Atrial flutter can cause false-positive ***ACUTE MI SUSPECTED*** interpretive statements

I first heard about this issue a couple of years ago in a webinar at the D2B Alliance website. Since then I have seen it several times in my own EMS system.

I also mentioned it when I commented on:

Review of Factors Associated With False-Positive Emergency Medical Services Triage for Percutaneous Coronary Intervention

According to that study the most common factors associated with false positives statements were:

  • A specific brand of one of three monitors used in the system
  • Sinus tachycardia
  • Missing lead recording on 12-lead printout
  • Atrial fibrillation
  • Female gender
  • Poor ECG baseline
  • A discussion ensues during

The authors make this important statement:

“Poor ECG baseline and failure to record all 12 leads for machine algorithm interpretation are false-positive associated variables that can be addressed by improved quality in field acquisition of 12-leads.”

It can’t be said often enough! That’s why I’m always harping on achieving excellent data quality!

The authors continue:

“Variables more difficult to address are sinus tachycardia and atrial fibrillation, which had a tendency to be wrongly interpreted by machine algorithm as acute MI.”

In response to that statement I made this comment:

“It would be interesting to know if they are including atrial flutter in with atrial fibrillation. Either way the message is clear. The specificity of the computerized interpretive algorithms is highest when a tachycardia is not present.”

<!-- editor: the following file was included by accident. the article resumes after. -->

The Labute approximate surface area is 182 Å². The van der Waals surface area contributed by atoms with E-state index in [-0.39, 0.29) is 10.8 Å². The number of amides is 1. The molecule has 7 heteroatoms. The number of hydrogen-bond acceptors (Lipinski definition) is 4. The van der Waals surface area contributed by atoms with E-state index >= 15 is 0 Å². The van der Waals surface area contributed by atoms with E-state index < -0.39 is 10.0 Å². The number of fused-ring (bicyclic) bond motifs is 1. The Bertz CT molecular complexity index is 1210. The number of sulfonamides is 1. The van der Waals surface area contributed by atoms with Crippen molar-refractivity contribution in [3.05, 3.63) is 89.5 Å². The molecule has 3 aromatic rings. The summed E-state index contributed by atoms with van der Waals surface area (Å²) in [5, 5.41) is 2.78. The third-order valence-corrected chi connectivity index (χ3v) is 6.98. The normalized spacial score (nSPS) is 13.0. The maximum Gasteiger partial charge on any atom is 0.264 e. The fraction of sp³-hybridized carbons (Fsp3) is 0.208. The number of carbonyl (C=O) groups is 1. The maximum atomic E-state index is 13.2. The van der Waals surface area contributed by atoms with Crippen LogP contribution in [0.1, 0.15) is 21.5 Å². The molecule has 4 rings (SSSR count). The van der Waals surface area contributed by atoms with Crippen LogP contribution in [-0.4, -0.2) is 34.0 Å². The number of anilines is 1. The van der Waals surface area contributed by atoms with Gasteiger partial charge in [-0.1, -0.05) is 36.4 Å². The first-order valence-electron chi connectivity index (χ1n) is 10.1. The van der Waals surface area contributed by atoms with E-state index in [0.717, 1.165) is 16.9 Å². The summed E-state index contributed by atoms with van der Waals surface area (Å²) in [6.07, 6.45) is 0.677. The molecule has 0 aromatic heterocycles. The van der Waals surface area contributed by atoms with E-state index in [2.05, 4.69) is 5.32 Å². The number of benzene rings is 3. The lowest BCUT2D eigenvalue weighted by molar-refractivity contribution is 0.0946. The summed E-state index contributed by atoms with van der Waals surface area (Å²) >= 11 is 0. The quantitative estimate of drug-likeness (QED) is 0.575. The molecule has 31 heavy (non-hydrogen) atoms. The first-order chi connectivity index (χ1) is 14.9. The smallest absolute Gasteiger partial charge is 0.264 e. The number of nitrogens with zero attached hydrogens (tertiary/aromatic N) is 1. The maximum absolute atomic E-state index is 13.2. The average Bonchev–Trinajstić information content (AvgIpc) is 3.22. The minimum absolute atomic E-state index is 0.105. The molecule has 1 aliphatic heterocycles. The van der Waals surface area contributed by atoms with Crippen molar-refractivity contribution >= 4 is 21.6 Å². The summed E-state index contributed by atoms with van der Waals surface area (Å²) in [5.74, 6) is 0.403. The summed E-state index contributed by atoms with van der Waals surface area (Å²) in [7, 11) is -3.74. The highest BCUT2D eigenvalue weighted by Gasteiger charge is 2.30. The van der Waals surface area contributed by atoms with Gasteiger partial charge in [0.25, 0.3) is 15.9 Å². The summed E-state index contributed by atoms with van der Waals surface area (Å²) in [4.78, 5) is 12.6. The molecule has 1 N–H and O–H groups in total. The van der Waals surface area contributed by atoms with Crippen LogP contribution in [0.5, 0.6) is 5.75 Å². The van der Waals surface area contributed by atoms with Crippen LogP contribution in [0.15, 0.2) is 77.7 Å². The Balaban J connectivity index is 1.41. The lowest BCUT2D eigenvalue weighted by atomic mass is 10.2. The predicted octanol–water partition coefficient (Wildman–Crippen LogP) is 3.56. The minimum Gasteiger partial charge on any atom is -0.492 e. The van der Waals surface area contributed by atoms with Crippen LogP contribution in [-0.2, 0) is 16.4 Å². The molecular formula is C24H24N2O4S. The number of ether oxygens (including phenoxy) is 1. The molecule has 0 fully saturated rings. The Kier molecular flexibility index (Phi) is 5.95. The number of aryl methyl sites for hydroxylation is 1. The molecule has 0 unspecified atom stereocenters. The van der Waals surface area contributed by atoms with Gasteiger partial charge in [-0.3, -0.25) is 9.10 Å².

The reason I questioned whether or not atrial flutter was included with atrial fibrillation is simple. Many times I have seen atrial flutter trigger a false-positive ***ACUTE MI SUSPECTED*** message on the LP12 but I can’t think of a time atrial fibrillation cause a false-positive statement (when poor data quality was not present).

Consider these cases that occurred in the past week.

Case #1

In this case the paramedic immediately realized the ***ACUTE MI SUSPECTED*** message was being caused by underlying atrial flutter. A “STEMI Alert” was not called from the field and the patient was not sent to the cath lab.

Case #2

This case was a little more difficult because 2:1 atrial flutter more difficult to recognize than 4:1 atrial flutter. It also must be said that this patient was “sicker” and presented very much like ACS. A “STEMI Alert” was called from the field and the patient ended up in the cath lab. No significant lesions were noted with angiography.

The point isn’t to blame the paramedic from the second case. A board certified emergency physician and a cardiologist both had to agree that this patient needed emergent angiography.

It’s easy to criticize individual paramedics especially when they’re from other EMS systems. What’s hard is to create quality improvement feedback mechanisms so that every call can be a learning opportunity.

There are two kinds of EMS systems in this world: those that make mistakes and those that have no idea whether or not they make mistakes (unless they receive a complaint).